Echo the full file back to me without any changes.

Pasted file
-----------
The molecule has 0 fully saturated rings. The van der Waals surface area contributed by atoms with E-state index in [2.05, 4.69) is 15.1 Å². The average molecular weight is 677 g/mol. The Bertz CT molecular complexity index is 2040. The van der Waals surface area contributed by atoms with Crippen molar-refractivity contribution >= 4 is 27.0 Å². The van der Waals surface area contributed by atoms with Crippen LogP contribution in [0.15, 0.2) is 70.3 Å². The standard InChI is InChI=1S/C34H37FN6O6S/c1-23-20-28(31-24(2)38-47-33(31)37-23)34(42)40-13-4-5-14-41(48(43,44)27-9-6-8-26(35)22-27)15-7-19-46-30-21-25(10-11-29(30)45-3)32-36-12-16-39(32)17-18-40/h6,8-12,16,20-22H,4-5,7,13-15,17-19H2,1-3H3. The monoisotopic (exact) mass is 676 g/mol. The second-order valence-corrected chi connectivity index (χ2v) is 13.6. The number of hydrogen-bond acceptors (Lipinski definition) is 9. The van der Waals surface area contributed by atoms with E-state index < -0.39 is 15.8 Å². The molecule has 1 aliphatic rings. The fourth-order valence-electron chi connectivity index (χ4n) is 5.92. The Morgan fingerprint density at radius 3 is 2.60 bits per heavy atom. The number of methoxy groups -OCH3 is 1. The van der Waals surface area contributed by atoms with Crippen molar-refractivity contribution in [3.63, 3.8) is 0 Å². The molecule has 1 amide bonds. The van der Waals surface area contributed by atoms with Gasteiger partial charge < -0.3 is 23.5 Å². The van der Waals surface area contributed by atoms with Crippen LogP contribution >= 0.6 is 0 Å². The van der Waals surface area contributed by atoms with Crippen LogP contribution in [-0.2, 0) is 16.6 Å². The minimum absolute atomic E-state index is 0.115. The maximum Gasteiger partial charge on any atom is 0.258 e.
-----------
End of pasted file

The molecule has 0 fully saturated rings. The van der Waals surface area contributed by atoms with E-state index in [2.05, 4.69) is 15.1 Å². The average molecular weight is 677 g/mol. The Bertz CT molecular complexity index is 2040. The van der Waals surface area contributed by atoms with Crippen molar-refractivity contribution >= 4 is 27.0 Å². The van der Waals surface area contributed by atoms with Crippen LogP contribution in [0.15, 0.2) is 70.3 Å². The standard InChI is InChI=1S/C34H37FN6O6S/c1-23-20-28(31-24(2)38-47-33(31)37-23)34(42)40-13-4-5-14-41(48(43,44)27-9-6-8-26(35)22-27)15-7-19-46-30-21-25(10-11-29(30)45-3)32-36-12-16-39(32)17-18-40/h6,8-12,16,20-22H,4-5,7,13-15,17-19H2,1-3H3. The monoisotopic (exact) mass is 676 g/mol. The second-order valence-corrected chi connectivity index (χ2v) is 13.6. The number of hydrogen-bond acceptors (Lipinski definition) is 9. The van der Waals surface area contributed by atoms with E-state index < -0.39 is 15.8 Å². The molecule has 1 aliphatic rings. The fourth-order valence-electron chi connectivity index (χ4n) is 5.92. The Morgan fingerprint density at radius 3 is 2.60 bits per heavy atom. The number of methoxy groups -OCH3 is 1. The van der Waals surface area contributed by atoms with Crippen molar-refractivity contribution in [3.63, 3.8) is 0 Å². The molecule has 1 amide bonds. The van der Waals surface area contributed by atoms with Gasteiger partial charge < -0.3 is 23.5 Å². The van der Waals surface area contributed by atoms with Crippen LogP contribution >= 0.6 is 0 Å². The van der Waals surface area contributed by atoms with Crippen LogP contribution in [-0.2, 0) is 16.6 Å². The minimum absolute atomic E-state index is 0.115. The maximum Gasteiger partial charge on any atom is 0.258 e.